Tuition-Based Preschool Grants

••• Jupiterimages/Goodshoot/Getty Images

Most parents have thought about their children's future college tuition expenses and some may already be saving to help give their children a leg up. However, not all parents have considered the cost of preschool, which can be just as daunting. With preschool tuition rates exceeding several hundred dollars per week, parents may be looking at other means, such as grants and scholarships, to help them afford schooling for their children.

About Tuition-Based Preschool

Tuition-based preschool programs are innovative types of early childhood education in which preschool students get to be part of a large-school community by attending a special program at an elementary school. In these play-based programs, children stay for a full day, and participate in academic as well as "special" classes, such as art and music. The programs are flexible, and children's parents can determine if they nap, as well as what time of day they are dropped off and picked up.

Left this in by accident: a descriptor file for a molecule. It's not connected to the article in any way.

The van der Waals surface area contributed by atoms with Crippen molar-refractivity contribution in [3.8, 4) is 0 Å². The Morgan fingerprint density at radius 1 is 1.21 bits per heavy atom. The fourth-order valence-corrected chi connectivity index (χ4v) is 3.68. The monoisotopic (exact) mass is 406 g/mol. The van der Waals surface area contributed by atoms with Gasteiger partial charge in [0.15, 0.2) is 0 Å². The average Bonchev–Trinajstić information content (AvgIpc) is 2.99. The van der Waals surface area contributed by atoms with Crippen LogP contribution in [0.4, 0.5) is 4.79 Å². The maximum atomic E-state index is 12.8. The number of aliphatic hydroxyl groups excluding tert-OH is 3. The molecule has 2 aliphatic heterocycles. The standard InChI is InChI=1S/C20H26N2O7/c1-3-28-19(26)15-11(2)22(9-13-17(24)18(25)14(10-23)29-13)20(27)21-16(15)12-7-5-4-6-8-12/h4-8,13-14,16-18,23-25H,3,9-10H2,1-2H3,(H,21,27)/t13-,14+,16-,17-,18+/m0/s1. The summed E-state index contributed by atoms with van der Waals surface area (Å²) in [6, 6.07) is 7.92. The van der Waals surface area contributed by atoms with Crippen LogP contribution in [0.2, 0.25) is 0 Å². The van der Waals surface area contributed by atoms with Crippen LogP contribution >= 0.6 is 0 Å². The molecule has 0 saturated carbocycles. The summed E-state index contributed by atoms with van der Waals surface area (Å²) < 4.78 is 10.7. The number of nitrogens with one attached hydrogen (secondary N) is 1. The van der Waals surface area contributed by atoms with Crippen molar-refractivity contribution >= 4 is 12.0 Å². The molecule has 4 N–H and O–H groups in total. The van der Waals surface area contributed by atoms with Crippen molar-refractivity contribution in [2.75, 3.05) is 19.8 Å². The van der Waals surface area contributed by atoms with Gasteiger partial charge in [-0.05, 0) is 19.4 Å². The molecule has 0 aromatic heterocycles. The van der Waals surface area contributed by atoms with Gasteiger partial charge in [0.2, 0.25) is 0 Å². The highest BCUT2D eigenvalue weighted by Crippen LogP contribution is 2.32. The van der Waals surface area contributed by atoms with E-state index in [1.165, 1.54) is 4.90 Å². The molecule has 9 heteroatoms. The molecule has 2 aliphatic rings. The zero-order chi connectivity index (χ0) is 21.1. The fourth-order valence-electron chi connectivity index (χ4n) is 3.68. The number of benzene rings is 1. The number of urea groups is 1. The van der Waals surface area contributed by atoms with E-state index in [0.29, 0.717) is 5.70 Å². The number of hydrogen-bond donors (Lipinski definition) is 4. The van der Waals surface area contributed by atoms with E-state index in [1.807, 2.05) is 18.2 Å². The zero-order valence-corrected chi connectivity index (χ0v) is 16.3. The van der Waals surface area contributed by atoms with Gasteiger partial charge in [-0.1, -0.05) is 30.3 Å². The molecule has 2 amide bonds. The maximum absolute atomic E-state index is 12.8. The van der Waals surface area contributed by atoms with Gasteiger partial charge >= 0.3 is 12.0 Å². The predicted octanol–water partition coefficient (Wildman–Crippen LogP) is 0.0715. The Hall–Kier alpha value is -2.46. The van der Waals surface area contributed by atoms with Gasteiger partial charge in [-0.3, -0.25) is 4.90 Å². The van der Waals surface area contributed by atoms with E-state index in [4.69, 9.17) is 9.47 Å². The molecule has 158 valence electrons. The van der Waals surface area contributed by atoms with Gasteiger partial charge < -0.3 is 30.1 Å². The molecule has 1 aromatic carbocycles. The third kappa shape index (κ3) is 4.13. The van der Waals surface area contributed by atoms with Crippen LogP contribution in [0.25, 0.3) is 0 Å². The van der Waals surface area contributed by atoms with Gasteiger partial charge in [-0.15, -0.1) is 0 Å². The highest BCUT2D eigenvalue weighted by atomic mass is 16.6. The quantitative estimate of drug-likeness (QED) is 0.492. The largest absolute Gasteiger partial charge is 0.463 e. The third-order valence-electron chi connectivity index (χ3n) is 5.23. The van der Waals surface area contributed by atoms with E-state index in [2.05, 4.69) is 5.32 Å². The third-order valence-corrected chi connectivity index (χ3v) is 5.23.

Funding

Unlike other public preschool programs, such as Head Start, tuition-based preschool is just that -- tuition based. This means that federal or state grants are not used to run the program -- parents' tuition covers operating costs. For this reason, parents with children in tuition-based preschool must pay tuition, and they generally cannot get waivers or exemptions from the school that they wish their child to attend.

Foundation Scholarships

Although schools require students enrolled in a tuition-based preschool program to pay tuition, they do not generally care who pays the student's tuition. In other words, it's possible for students who cannot afford to attend these preschools to get funding from community and education foundations. For example, some United Ways offer preschool and child care scholarships.

Other Options

Parents who cannot afford tuition-based preschools may still be able to get grants from other preschools or attend preschools that are funded through federal or state dollars. For example, some private religious and nonreligious preschools offer scholarships to pay full or part tuition for students from low-income families. Head Start, a federally funded preschool, also offers free programs for those at or below poverty level.